Teetering Kmart hires turnaround specialist

Discounter may face thousands of layoffs, major store closings

Loan default possible

January 18, 2002|By BLOOMBERG NEWS

TROY, Mich. - Kmart Corp. named James B. Adamson, a retailing turnaround veteran, as chairman yesterday to help oversee a restructuring that some analysts say may include a bankruptcy filing.

Charles C. Conaway, hired in May 2000, ceded his title as chairman and will stay as chief executive, the third-largest U.S. discount chain said in a statement. Conaway's top lieutenant, Mark S. Schwartz, left the company.

Analysts say Kmart may close hundreds of its 2,100 stores and fire thousands of its 250,000 workers in an attempt to return to profitability.

Adamson, 53, was pivotal in convincing suppliers to support the Revco drugstore chain when it was in bankruptcy proceedings, analysts said, and most recently led Advantica Restaurant Group Inc., operator of the Denny's chain, through its reorganization.

As chairman, Adamson will oversee any Kmart restructuring under Conaway, who lacks experience in managing a company through bankruptcy and so far has failed to revive Kmart, analysts said.

"Jim Adamson is one of the consummate turnaround people in modern retailing," said Burt Flickinger, managing partner of Reach Marketing.

Shares of Troy, Mich.-based Kmart rose 19 cents to $1.79 yesterday on the New York Stock Exchange.

Adamson and Conaway declined to comment.

Jack Ferry, a Kmart spokesman, said Conaway's plan to turn around Kmart was expected to take at least two years to complete.

"The Kmart board continues to have confidence in Conaway's ability to successfully lead the company as its CEO," he said.

Ferry said the company wasn't commenting further on the nature of Schwartz's departure.

Conaway promised investors that he would revive Kmart's sales and profit by August of this year. He pledged to match Wal-Mart Stores Inc.'s low prices, cut checkout waits by 20 percent and spend almost $2 billion to upgrade computer and distribution systems.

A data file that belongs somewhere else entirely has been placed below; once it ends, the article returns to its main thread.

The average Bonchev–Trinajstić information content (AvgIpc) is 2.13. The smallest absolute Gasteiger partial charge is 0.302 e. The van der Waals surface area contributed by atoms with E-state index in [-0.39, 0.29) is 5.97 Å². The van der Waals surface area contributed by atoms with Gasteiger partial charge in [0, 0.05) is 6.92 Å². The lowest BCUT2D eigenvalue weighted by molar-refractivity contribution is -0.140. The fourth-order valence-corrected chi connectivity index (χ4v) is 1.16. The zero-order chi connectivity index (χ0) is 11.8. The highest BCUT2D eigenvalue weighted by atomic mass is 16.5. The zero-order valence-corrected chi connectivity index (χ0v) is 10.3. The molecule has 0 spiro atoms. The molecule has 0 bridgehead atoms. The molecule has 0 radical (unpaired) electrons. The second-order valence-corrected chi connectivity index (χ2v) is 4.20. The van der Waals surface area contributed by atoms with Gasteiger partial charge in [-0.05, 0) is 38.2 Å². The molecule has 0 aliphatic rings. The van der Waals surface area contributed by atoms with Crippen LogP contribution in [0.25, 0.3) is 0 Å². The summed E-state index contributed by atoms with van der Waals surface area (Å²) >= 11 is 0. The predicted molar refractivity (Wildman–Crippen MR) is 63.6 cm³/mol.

He tapped Schwartz's experience expanding the Wal-Mart chain of warehouse-size stores with grocery departments as he added more food to Kmart's stores.

Instead of reviving Kmart, the retailer is losing money for a second straight year. Adding snacks and groceries to Kmart's stores hasn't been enough to attract consumers, who keep flocking to Wal-Mart for lower prices, analysts said. Cuts in advertising spending, particularly during the holiday season, further undermined Conaway's efforts to reach shoppers, they said.

Kmart's same-store sales were unchanged or declined the past four months, draining Kmart of cash. Analysts say the company may violate loan agreements with its bank lenders this quarter, forcing Kmart to negotiate new terms and loans, or seek bankruptcy protection.

Kmart accumulated $344 million in losses in the first nine months of this year, and had borrowed $1.46 billion of its $1.6 billion in credit lines as of the third quarter, which ended Oct. 31, according to a regulatory filing. The company had $366 million in cash and cash equivalents, the quarterly filing said.

Its debt rating was recently slashed, making it more expensive to borrow. Moody's Investors Service and Standard & Poor's Corp. each have cut Kmart's credit ratings three times since November. The retailer's bonds are rated junk.

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